Have a read through the bill. As an educator, it's a hard bill to read. As someone who facilitated learning about the major religions when I taught in the late '90s and early '00s, I can see there will be an ability to use more scripture than the Bible an more religions than Christianity. But then again, that inclusion may be left up to the school board? As someone who ran clubs and organizations in schools and colleges I can see both sides of the equation where this law can be pro-religious to the extreme and easily anti-LGBT.
Read the bill in its entirety and let us know your thoughts.
AN ACT relating to the expression of religious or political viewpoints in public schools and public postsecondary institutions.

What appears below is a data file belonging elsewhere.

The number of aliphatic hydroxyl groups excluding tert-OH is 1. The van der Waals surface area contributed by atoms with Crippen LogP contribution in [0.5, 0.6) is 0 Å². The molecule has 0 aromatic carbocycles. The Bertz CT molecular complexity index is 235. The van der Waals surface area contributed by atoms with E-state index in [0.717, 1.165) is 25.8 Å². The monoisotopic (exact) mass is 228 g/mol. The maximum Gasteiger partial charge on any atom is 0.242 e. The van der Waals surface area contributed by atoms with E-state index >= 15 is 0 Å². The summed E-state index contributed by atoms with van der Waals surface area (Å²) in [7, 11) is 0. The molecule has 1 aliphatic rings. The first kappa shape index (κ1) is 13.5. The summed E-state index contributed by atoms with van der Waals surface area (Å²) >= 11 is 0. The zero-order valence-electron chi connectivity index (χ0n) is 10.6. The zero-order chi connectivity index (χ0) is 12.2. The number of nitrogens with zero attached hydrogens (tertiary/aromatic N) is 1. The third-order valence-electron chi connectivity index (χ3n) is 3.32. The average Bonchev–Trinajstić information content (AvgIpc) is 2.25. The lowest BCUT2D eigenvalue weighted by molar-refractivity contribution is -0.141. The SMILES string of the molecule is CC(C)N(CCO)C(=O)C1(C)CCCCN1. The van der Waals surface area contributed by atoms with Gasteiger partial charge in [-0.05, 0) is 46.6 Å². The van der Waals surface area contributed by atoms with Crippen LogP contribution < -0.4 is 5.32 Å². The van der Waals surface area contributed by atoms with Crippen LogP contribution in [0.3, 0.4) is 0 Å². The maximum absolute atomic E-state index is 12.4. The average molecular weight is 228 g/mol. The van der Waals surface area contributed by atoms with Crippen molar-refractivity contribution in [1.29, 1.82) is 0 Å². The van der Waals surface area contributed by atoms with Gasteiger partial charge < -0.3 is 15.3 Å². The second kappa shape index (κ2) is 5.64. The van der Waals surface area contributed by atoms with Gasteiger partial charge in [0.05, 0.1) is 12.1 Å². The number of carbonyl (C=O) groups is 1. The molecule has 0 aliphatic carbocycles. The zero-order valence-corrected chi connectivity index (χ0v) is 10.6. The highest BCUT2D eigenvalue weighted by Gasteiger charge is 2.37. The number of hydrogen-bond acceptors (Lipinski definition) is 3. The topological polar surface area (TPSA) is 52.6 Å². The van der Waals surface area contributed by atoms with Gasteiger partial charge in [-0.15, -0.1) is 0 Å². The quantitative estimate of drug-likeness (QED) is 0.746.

Amend KRS 158.183 to permit students to voluntarily express religious or political viewpoints in school assignments free from discrimination; require local boards of education to ensure that the selection of student speakers is made in a viewpoint-neutral manner, the student's prepared remarks are not altered before delivery without student's consent, religious and political organizations are allowed equal access to public forums on the same basis as nonreligious and nonpolitical organizations, and no recognized religious or political student organization is discriminated against in the ordering of its internal affairs; allow students to display religious messages on items of clothing, access public school facilities during noninstructional time as a religious student organization, use school media to announce student religious meetings, and meet as a religious student group during noninstructional time and before and after school to the same extent as students undertaking such actions in a nonreligious manner; permit public schools to sponsor artistic or theatrical programs that advance students' knowledge of society's cultural and religious heritage; create a new section of KRS Chapter 158 to allow a teacher to teach about religion with the use of the Bible or other scripture without providing religious instruction, and to teach about religious holidays in a secular manner; amend KRS 158.186 to require annual notification to local school boards, school-based decision making councils, and certified employees of statutes pertaining to religious freedom and expression in schools; create a new section of KRS Chapter 164 to require public postsecondary education institution governing boards to ensure that students are permitted to voluntarily express religious or political viewpoints in assignments free from discrimination, the selection of student speakers is made in a viewpoint-neutral manner, the student's prepared remarks are not altered before delivery without the student's consent, religious and political organizations are allowed equal access to public forums on the same basis as nonreligious and nonpolitical organizations, no recognized religious or political student organization is discriminated against in the ordering of its internal affairs, and there are no restrictions on speech that occurs outdoors on campus and is protected by the First Amendment of the United States Constitution, except for restrictions that are reasonable, justified without reference to speech content, narrowly tailored to serve governmental interest, and limited to provide alternative options for the communication of the information. - lrc.ky.gov